Fifty
years ago today, on July 29th 1966, a man by the name of Lt. Col. Francis
Adekunle Fajuyi gave his life in Defence of our country and the then Head of
State, General Johnson Thomas Aguiyi-Ironsi.

His
killers were a group of northern army officers who participated in the
so-called northern “revenge coup” of July 29th 1966.

No
less than 300 Igbo army officers were slaughtered that night together with a
handful of yoruba soldiers, including Fajuyi.

Lt.
Col. Fajuyi was a Yoruba man who opted to die in Defence of an Igbo Head of
State. This was not only honorable and courageous but it was also unique and
unprecedented.

He
was a selfless hero and a man that we shall honor and immortalize in the new
Nigeria that is to come.

Those
that murdered him, General Aguiyi-Ironsi and the famous 300 in cold blood that
night are still running the affairs of our country till today. They determine
who is who and who gets what. They decide who our President will be and how
long he will remain in power.

As
a matter of fact their hateful hegemony and evil intentions are even more
pronounced and frightful today than they were in 1966 and their grip on the
levers of power in our country is even stronger.

Today
they are fully in charge and some of those that actually shot Fajuyi are fully
behind them.

Yet
despite their intention to dominate, silence, break and destroy the rest of us
one thing remains clear: the Fajuyi spirit of courage, unity, selflesness and
sacrifice has been imbued by millions in the southern and Middle Belt regions
of our country.

These
are men and women that are prepared to stand shoulder to shoulder with the
oppressed of our nation, whether they be Niger Deltans, Igbos, Yorubas? Middle
Belters or anything else.

These
are men and women that are prepared to resist the perfidious religious and
ethnic agenda of the “born to rule” in our midst and that recognise
the fact that they regard the rest of us as nothing but slaves.

When
it comes to southern rights and interests we the Yoruba particularly must learn
a lesson from our own son Fajuyi and emulate his example.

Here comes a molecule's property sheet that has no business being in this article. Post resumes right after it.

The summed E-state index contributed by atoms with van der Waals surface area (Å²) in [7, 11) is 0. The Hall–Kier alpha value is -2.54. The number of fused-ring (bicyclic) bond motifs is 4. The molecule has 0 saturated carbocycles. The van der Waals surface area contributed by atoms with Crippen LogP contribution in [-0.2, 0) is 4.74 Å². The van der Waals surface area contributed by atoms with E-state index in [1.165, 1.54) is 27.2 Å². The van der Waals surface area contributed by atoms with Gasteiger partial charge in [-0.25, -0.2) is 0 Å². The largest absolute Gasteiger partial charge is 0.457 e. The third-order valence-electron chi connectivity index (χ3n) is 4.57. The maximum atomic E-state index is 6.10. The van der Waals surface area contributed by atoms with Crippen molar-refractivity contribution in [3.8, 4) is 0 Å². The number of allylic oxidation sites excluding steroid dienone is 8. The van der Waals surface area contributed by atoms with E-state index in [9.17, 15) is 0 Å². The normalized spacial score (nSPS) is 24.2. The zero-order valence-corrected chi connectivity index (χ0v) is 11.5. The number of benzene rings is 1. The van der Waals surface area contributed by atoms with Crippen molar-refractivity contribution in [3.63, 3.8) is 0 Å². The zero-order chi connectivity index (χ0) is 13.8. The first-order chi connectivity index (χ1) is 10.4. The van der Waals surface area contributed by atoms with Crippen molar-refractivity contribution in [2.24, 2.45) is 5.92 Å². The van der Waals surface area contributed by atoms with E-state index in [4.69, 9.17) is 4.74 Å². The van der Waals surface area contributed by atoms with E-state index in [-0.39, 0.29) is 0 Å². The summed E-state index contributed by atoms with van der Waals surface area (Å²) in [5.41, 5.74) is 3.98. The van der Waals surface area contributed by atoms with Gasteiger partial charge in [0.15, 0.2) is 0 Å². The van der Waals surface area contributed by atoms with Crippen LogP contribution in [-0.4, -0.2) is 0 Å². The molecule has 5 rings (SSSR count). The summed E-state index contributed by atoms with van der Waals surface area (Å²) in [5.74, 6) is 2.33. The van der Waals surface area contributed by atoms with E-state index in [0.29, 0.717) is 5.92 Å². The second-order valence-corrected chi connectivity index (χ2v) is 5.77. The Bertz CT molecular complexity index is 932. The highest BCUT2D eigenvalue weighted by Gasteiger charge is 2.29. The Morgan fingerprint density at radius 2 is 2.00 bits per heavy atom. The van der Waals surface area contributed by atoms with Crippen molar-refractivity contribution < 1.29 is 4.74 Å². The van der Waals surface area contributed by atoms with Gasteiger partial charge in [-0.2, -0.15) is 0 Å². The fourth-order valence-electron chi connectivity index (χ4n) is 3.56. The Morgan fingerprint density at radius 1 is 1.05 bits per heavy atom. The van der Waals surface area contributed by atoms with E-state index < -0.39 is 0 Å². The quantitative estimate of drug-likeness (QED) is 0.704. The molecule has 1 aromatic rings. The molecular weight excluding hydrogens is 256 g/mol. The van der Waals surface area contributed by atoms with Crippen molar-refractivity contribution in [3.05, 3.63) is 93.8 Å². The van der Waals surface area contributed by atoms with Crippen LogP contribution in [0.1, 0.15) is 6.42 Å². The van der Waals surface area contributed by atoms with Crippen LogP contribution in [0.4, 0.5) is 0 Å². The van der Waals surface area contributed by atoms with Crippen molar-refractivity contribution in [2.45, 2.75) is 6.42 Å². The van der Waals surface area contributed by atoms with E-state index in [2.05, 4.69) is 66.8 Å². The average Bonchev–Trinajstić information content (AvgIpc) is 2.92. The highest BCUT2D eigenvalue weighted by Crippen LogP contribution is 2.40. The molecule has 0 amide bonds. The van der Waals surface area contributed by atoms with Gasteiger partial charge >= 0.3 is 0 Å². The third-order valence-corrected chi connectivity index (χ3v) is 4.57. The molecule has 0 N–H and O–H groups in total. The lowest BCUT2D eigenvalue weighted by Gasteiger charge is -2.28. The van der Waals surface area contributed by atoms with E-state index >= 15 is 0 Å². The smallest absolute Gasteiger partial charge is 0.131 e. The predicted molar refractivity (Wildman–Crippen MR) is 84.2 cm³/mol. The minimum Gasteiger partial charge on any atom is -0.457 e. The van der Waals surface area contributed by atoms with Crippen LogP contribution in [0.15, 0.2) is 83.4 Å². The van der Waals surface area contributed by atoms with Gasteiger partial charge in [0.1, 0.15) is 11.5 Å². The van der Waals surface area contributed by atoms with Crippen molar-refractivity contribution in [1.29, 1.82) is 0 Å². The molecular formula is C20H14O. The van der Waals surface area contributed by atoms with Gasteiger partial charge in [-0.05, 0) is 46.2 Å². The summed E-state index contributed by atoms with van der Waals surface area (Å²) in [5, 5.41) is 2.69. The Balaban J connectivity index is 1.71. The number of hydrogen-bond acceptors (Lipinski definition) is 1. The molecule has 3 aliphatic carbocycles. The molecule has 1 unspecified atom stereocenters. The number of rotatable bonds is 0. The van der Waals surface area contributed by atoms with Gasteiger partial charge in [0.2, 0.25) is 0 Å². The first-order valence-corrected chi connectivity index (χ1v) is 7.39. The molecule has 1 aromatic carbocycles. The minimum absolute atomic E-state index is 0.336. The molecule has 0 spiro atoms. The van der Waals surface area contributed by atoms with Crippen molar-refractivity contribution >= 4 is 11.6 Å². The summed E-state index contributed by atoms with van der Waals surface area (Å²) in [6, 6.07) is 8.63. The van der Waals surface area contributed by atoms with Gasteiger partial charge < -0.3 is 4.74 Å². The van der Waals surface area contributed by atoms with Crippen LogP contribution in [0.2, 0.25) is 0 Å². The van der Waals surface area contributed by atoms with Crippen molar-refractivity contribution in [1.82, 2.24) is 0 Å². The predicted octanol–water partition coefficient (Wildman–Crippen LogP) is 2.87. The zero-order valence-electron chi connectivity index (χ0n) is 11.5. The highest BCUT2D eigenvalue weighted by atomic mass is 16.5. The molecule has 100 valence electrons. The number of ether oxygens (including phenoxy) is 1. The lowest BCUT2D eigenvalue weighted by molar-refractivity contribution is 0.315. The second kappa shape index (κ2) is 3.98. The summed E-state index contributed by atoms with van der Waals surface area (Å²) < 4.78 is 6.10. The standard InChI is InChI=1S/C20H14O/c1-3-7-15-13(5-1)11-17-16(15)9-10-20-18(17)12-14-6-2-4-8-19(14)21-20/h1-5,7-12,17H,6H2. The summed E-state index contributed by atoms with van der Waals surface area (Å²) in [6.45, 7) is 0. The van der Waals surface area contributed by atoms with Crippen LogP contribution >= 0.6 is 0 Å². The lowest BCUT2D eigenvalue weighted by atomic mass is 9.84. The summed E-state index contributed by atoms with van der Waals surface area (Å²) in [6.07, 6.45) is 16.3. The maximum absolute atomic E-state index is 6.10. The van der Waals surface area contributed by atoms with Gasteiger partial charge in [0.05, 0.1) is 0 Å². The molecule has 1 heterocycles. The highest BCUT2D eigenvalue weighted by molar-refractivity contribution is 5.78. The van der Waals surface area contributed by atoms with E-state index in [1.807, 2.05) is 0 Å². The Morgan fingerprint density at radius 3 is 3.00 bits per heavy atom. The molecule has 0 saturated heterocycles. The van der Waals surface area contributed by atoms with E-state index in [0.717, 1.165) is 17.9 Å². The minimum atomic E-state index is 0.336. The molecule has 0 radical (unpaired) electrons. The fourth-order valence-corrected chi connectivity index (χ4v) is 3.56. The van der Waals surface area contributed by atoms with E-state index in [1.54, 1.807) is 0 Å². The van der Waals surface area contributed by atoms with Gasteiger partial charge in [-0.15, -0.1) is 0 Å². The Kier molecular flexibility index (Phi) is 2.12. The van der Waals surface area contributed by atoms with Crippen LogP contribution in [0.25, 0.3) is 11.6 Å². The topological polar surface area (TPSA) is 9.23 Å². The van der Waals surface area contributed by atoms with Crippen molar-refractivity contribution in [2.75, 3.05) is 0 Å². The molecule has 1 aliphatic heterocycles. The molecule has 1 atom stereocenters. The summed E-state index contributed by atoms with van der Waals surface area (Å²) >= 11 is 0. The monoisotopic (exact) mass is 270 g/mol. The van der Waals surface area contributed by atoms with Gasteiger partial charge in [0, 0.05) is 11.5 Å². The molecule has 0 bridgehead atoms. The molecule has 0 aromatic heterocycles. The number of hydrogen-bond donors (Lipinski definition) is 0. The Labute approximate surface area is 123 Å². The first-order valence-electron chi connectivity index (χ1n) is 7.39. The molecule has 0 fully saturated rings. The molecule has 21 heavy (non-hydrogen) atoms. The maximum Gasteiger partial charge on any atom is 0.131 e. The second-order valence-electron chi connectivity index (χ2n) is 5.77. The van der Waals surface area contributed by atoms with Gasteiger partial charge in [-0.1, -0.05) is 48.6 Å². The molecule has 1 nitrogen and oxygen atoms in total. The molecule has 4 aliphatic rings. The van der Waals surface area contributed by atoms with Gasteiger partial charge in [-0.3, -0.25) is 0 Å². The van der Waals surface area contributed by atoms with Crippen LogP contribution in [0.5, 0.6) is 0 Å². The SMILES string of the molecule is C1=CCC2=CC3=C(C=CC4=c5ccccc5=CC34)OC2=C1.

Like
him, if necessary, we must be ready to sacrifice our lives and liberty in
defence of any or all of our southern and Middle Belt bretheren that are facing
persecution, genocide and injustice at the hands of our collective slave
masters.

It
is also time for us to appreciate the fact that if we truly want to be free we
must extend our hand of friendship across the River Niger to the Igbo and we
must see their bitter travails as being ours as well.

We
must also feel the pain when an Igbo or Niger-Deltan youth is slaughtered by
President Buhari’s army in the name of “crushing all opposition and
dissent” and “keeping Nigeria one”.

We
must acknowledge the fact that Nigeria cannot remain one as long as there is
ethnic and religious bigotry, oppression and injustice.

We
must appreciate the fact that there can never be southern, or indeed Middle
Belt, emancipation without southern unity.

Fajuyi
understood that point 50 years ago. Consequently he opted to resist the evil in
the land and die for it. He was indeed a true martyr.

He
paid the supreme price for his fellow southerner and he stood against northern
adventurism, oppression, domination and hegemony.

50
years later it is time for the rest of us to do the same. It is time for us to
acknowledge and honor his sacrifice and come together as one. It is time for us
to stand up, look at our collective oppressors in the eye and say “no
more”.

No
longer should we bow our heads in submission, servility and shame. It is time
for us to rise up, invoke the power of the Living God and be men.

May
the gallant and beautiful soul of Lt. Col. Fajuyi continue to rest in eternal
peace and may those that murdered him 50 years ago be brought to justice.

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